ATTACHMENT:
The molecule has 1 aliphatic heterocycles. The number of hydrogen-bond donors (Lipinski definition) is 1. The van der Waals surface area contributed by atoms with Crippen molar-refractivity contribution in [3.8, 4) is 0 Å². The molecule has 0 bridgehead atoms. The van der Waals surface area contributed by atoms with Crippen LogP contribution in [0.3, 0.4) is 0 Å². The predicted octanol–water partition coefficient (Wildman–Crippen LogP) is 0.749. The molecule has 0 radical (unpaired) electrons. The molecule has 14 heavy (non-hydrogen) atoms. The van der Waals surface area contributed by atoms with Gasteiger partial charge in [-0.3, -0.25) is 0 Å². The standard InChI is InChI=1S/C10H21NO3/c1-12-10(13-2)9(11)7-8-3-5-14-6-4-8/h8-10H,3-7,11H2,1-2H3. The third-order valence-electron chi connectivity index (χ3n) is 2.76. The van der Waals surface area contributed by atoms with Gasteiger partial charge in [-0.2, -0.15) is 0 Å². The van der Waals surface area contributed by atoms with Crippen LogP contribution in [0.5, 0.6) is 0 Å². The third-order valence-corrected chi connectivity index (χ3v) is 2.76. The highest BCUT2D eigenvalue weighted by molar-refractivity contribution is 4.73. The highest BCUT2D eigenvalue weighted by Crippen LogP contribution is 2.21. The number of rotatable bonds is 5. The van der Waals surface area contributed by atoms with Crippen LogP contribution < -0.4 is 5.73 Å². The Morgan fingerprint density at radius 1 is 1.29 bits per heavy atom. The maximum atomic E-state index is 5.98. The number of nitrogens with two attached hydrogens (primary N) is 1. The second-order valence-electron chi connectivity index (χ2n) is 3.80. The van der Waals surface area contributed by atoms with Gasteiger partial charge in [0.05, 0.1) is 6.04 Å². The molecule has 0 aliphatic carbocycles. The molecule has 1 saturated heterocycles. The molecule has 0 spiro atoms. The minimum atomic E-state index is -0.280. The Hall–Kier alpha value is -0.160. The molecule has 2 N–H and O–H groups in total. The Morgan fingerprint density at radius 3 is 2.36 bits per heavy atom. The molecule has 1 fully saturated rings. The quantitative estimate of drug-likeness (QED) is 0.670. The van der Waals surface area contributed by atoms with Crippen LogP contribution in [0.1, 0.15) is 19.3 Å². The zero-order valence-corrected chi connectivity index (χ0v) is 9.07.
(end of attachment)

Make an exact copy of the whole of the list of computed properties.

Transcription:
The molecule has 1 aliphatic heterocycles. The number of hydrogen-bond donors (Lipinski definition) is 1. The van der Waals surface area contributed by atoms with Crippen molar-refractivity contribution in [3.8, 4) is 0 Å². The molecule has 0 bridgehead atoms. The van der Waals surface area contributed by atoms with Crippen LogP contribution in [0.3, 0.4) is 0 Å². The predicted octanol–water partition coefficient (Wildman–Crippen LogP) is 0.749. The molecule has 0 radical (unpaired) electrons. The molecule has 14 heavy (non-hydrogen) atoms. The van der Waals surface area contributed by atoms with Gasteiger partial charge in [-0.3, -0.25) is 0 Å². The standard InChI is InChI=1S/C10H21NO3/c1-12-10(13-2)9(11)7-8-3-5-14-6-4-8/h8-10H,3-7,11H2,1-2H3. The third-order valence-electron chi connectivity index (χ3n) is 2.76. The van der Waals surface area contributed by atoms with Gasteiger partial charge in [-0.2, -0.15) is 0 Å². The van der Waals surface area contributed by atoms with Crippen LogP contribution in [0.5, 0.6) is 0 Å². The third-order valence-corrected chi connectivity index (χ3v) is 2.76. The highest BCUT2D eigenvalue weighted by molar-refractivity contribution is 4.73. The highest BCUT2D eigenvalue weighted by Crippen LogP contribution is 2.21. The number of rotatable bonds is 5. The van der Waals surface area contributed by atoms with Crippen LogP contribution < -0.4 is 5.73 Å². The Morgan fingerprint density at radius 1 is 1.29 bits per heavy atom. The maximum atomic E-state index is 5.98. The number of nitrogens with two attached hydrogens (primary N) is 1. The second-order valence-electron chi connectivity index (χ2n) is 3.80. The van der Waals surface area contributed by atoms with Gasteiger partial charge in [0.05, 0.1) is 6.04 Å². The molecule has 0 aliphatic carbocycles. The molecule has 1 saturated heterocycles. The molecule has 0 spiro atoms. The minimum atomic E-state index is -0.280. The Hall–Kier alpha value is -0.160. The molecule has 2 N–H and O–H groups in total. The Morgan fingerprint density at radius 3 is 2.36 bits per heavy atom. The molecule has 1 fully saturated rings. The quantitative estimate of drug-likeness (QED) is 0.670. The van der Waals surface area contributed by atoms with Crippen LogP contribution in [0.1, 0.15) is 19.3 Å². The zero-order valence-corrected chi connectivity index (χ0v) is 9.07.